Hajj: the Inward Spiral

Friday sermon (jum'ah khutba) - Sheikh Abdal Hakim Murad - 12 November 2010 - Cambridge - 20 mins 51 secs


This sermon, delivered just before Eid al-Adha, reminds us of the deep significance of Hajj. The great annual gathering of pilgrims from all over the world recalls an even greater gathering before time when every human soul bore witness to Allah's Divine Sovereignty: "Bala shahidna!" The outward ritual of journeying to the Noble Sanctuary thus corresponds, with Allah's help, to an inward journey toward remembrance of our true nature and station. The pilgrim's call of "Labbayk Allahumma labbayk!" ("At Your service oh Allah!") echoes the soul's primordial attestation. It is the worldly counterpart to the acknowledgment that He is our Lord, and we are His humble servants. Sheikh Abdal Hakim explains the kissing of the Black Stone in this context, and describes the fundamental tranquility brought about this great journey of remembering and submission. May we all be able, God willing, to journey to Mecca and receive the treasure of inward transformation that is the gift of travelling as humble supplicants to Allah's earthly court.

Image: 'Meccacentric' by Lateefa Spiker. Used with permission.

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Travelling Light Series III MP3s - 10% Off

Series III of Travelling Light with Shaykh Seraj Hendricks is out now as downloadable MP3s - a perfect alternative to the surrounding seasonal excesses. As a special introductory offer, there is 10% off until 1 January 2011 when buying the complete series.

Shaykh Seraj studied at the Al-Zawiya mosque in Cape Town, and then at Umm al-Qura University in Mecca. He was Chair of the Fatwa Committee of Cape Town, and is currently Imam of the Al-Zawiya mosque, where he regularly teaches the works of Imam al-Ghazali.

In Series III, he covers Books 13-16 of The Revival of The Religious Sciences, which are: The Courtesies of Earning a Living; The Halal & the Haram; Friendship, Brotherhood & Companionship; and The Courtesies of Seclusion.

As always, every penny of profit goes to support the Cambridge New Mosque Project, so please spread the word as far as possible and encourage your friends and family to buy!

Living with Our Selves

Talk by Sheikh Abdal Hakim Murad - 30th November 2010 - Cambridge - 1 hour 30 mins 46 secs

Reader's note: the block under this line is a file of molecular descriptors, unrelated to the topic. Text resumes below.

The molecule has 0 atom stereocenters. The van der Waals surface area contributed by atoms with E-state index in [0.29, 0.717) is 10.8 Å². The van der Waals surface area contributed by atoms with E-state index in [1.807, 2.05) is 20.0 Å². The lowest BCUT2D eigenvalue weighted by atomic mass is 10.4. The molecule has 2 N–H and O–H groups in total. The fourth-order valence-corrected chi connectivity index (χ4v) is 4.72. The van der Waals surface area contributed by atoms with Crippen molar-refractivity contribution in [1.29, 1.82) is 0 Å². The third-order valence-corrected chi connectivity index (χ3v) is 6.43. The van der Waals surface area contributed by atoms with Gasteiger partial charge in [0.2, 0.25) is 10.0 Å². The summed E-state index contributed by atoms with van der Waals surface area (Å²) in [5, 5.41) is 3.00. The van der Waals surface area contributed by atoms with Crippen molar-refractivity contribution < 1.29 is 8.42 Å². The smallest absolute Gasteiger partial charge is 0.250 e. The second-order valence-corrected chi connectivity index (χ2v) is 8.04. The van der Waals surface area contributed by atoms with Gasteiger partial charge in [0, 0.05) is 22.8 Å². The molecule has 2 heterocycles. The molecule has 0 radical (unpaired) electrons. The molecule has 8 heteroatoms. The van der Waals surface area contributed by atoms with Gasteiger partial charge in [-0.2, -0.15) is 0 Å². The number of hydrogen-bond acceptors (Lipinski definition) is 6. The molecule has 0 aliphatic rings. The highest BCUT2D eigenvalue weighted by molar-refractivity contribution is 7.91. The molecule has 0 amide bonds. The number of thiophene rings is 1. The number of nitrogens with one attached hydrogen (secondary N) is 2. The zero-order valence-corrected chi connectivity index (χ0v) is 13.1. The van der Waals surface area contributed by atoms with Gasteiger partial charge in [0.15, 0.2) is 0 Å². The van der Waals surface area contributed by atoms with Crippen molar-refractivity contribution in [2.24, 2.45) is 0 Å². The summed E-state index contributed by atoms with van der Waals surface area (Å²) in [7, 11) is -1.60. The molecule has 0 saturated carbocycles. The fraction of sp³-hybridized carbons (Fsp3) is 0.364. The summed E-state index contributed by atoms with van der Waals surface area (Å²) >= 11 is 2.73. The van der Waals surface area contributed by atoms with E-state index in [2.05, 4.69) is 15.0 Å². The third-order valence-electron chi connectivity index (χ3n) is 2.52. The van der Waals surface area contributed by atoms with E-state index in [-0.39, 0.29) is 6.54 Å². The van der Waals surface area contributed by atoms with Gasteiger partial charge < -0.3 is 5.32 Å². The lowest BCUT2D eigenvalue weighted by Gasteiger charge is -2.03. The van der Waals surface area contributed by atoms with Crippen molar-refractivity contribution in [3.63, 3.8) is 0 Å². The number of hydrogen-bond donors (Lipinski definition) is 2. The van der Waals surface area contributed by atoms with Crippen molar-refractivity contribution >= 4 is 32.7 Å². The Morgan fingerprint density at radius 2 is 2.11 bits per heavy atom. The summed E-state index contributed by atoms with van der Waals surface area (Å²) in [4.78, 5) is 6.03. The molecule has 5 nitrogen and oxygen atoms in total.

How can one leave the self behind on the path to Allah when we are the self? This was the central paradox behind the sheikh's latest circle: living with our selves.

Approaching the question through the language left us by today's monoculture makes our task difficult; the word has been so desacralised that it is nigh on impossible. This is not to say that signs are not present. Ironically the depth of modern scientific study has only given us the opportunity to diversify our appreciation of God's signs, from the far reaches of the universe down to the enigmatic workings of the subatomic realm; these ayat all urge us to be what the sheikh calls 'New Cynics', the Rindan of Mevlana Rumi. Akin to the intoxicated joyful ones of old who would laugh at the absurdity of their own selves and the world around them, we need now more than ever to marry the exuberance of youth with a learned cynicism over what the modern world seeks to beguile us with.

This futuwwa has Hadhrat Ali - Shah e Merdan - as its champion, for his sword Zulfiqar with its two points indicated to the inward and outward rectification required of those who would tread the path of Islamic chivalry. That this dual jihad was and indeed is necessary was highlighted by the Sheikh in a chilling passage: al-Hasan al-Basri said that 'this world is a bridge, it is for passing over, not building on'; if you cannot realise this then your thoughts are not your own, and you are as good as dead.

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Humility & Recognition

Friday sermon (jum'ah khutba) - Sheikh Abdal Hakim Murad - 5 November 2010 - Cambridge - 22 mins 3 secs


Humanity has a glory and a dignity granted to us by Allah the Creator, but His religion enjoins us always to humility. Pharaoh's definitive error, the paradigmatic opposite of the wonderful examples of the prophets of Allah (peace be upon them), was to seek 'exultation in the earth'; whereas we can reach the highest point of human dignity at the very moment our foreheads are on the floor in prayer and submission. Sheikh Abdal Hakim explores this theme in this sermon, mentioning the many reports of the spiritual benefit of humility, but also going on to describe how we can legitimately promote our qualifications and abilities when necessary in daily life.

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